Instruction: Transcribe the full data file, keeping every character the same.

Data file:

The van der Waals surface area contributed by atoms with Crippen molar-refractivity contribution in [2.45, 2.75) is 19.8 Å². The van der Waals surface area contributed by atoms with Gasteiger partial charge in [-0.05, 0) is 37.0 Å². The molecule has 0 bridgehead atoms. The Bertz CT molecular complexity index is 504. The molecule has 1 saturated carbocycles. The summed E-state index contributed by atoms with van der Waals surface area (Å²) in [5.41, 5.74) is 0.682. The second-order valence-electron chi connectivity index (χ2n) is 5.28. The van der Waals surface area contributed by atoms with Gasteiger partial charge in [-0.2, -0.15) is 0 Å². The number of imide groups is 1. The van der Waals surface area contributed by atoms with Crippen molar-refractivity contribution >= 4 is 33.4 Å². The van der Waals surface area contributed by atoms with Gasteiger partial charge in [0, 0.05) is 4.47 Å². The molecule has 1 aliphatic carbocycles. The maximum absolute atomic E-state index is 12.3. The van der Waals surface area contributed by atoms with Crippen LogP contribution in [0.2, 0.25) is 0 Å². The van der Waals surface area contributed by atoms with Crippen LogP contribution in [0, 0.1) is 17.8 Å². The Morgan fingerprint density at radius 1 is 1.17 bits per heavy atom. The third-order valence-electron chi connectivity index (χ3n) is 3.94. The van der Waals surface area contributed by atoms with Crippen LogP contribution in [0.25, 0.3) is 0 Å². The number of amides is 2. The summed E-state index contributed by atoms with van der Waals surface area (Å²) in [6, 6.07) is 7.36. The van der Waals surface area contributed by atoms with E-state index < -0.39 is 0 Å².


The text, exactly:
The van der Waals surface area contributed by atoms with Crippen molar-refractivity contribution in [2.45, 2.75) is 19.8 Å². The van der Waals surface area contributed by atoms with Gasteiger partial charge in [-0.05, 0) is 37.0 Å². The molecule has 0 bridgehead atoms. The Bertz CT molecular complexity index is 504. The molecule has 1 saturated carbocycles. The summed E-state index contributed by atoms with van der Waals surface area (Å²) in [5.41, 5.74) is 0.682. The second-order valence-electron chi connectivity index (χ2n) is 5.28. The van der Waals surface area contributed by atoms with Gasteiger partial charge in [-0.2, -0.15) is 0 Å². The number of imide groups is 1. The van der Waals surface area contributed by atoms with Crippen molar-refractivity contribution >= 4 is 33.4 Å². The van der Waals surface area contributed by atoms with Gasteiger partial charge in [0, 0.05) is 4.47 Å². The molecule has 1 aliphatic carbocycles. The maximum absolute atomic E-state index is 12.3. The van der Waals surface area contributed by atoms with Crippen LogP contribution in [0.2, 0.25) is 0 Å². The van der Waals surface area contributed by atoms with Crippen LogP contribution in [0, 0.1) is 17.8 Å². The Morgan fingerprint density at radius 1 is 1.17 bits per heavy atom. The third-order valence-electron chi connectivity index (χ3n) is 3.94. The van der Waals surface area contributed by atoms with Crippen LogP contribution in [0.25, 0.3) is 0 Å². The number of amides is 2. The summed E-state index contributed by atoms with van der Waals surface area (Å²) in [6, 6.07) is 7.36. The van der Waals surface area contributed by atoms with E-state index < -0.39 is 0 Å².